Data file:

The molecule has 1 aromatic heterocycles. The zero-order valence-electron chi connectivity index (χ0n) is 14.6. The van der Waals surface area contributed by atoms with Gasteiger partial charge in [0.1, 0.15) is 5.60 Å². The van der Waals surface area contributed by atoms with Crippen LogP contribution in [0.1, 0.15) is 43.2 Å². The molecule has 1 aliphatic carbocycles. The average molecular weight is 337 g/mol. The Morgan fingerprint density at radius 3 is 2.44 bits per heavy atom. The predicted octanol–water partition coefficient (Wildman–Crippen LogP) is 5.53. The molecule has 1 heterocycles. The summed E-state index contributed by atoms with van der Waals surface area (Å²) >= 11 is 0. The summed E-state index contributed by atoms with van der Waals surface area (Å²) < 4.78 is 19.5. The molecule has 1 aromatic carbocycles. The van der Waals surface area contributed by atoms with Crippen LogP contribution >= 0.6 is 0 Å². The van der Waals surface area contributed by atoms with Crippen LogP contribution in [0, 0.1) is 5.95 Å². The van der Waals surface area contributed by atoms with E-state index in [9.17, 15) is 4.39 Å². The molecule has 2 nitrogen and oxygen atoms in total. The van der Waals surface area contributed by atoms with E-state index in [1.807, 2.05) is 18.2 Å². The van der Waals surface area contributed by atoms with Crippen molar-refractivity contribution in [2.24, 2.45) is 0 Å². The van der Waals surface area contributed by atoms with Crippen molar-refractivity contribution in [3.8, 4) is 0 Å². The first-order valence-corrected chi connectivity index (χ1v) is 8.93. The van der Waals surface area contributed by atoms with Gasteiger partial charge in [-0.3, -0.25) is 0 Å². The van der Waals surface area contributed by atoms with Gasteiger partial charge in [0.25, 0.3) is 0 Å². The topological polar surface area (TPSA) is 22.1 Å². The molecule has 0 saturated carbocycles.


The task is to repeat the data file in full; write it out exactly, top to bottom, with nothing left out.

The molecule has 1 aromatic heterocycles. The zero-order valence-electron chi connectivity index (χ0n) is 14.6. The van der Waals surface area contributed by atoms with Gasteiger partial charge in [0.1, 0.15) is 5.60 Å². The van der Waals surface area contributed by atoms with Crippen LogP contribution in [0.1, 0.15) is 43.2 Å². The molecule has 1 aliphatic carbocycles. The average molecular weight is 337 g/mol. The Morgan fingerprint density at radius 3 is 2.44 bits per heavy atom. The predicted octanol–water partition coefficient (Wildman–Crippen LogP) is 5.53. The molecule has 1 heterocycles. The summed E-state index contributed by atoms with van der Waals surface area (Å²) >= 11 is 0. The summed E-state index contributed by atoms with van der Waals surface area (Å²) < 4.78 is 19.5. The molecule has 1 aromatic carbocycles. The van der Waals surface area contributed by atoms with Crippen LogP contribution >= 0.6 is 0 Å². The van der Waals surface area contributed by atoms with Crippen LogP contribution in [0, 0.1) is 5.95 Å². The van der Waals surface area contributed by atoms with E-state index in [9.17, 15) is 4.39 Å². The molecule has 2 nitrogen and oxygen atoms in total. The van der Waals surface area contributed by atoms with E-state index in [1.807, 2.05) is 18.2 Å². The van der Waals surface area contributed by atoms with Crippen molar-refractivity contribution in [2.24, 2.45) is 0 Å². The van der Waals surface area contributed by atoms with Crippen molar-refractivity contribution in [3.8, 4) is 0 Å². The first-order valence-corrected chi connectivity index (χ1v) is 8.93. The van der Waals surface area contributed by atoms with Gasteiger partial charge in [-0.3, -0.25) is 0 Å². The van der Waals surface area contributed by atoms with Gasteiger partial charge in [0.25, 0.3) is 0 Å². The topological polar surface area (TPSA) is 22.1 Å². The molecule has 0 saturated carbocycles.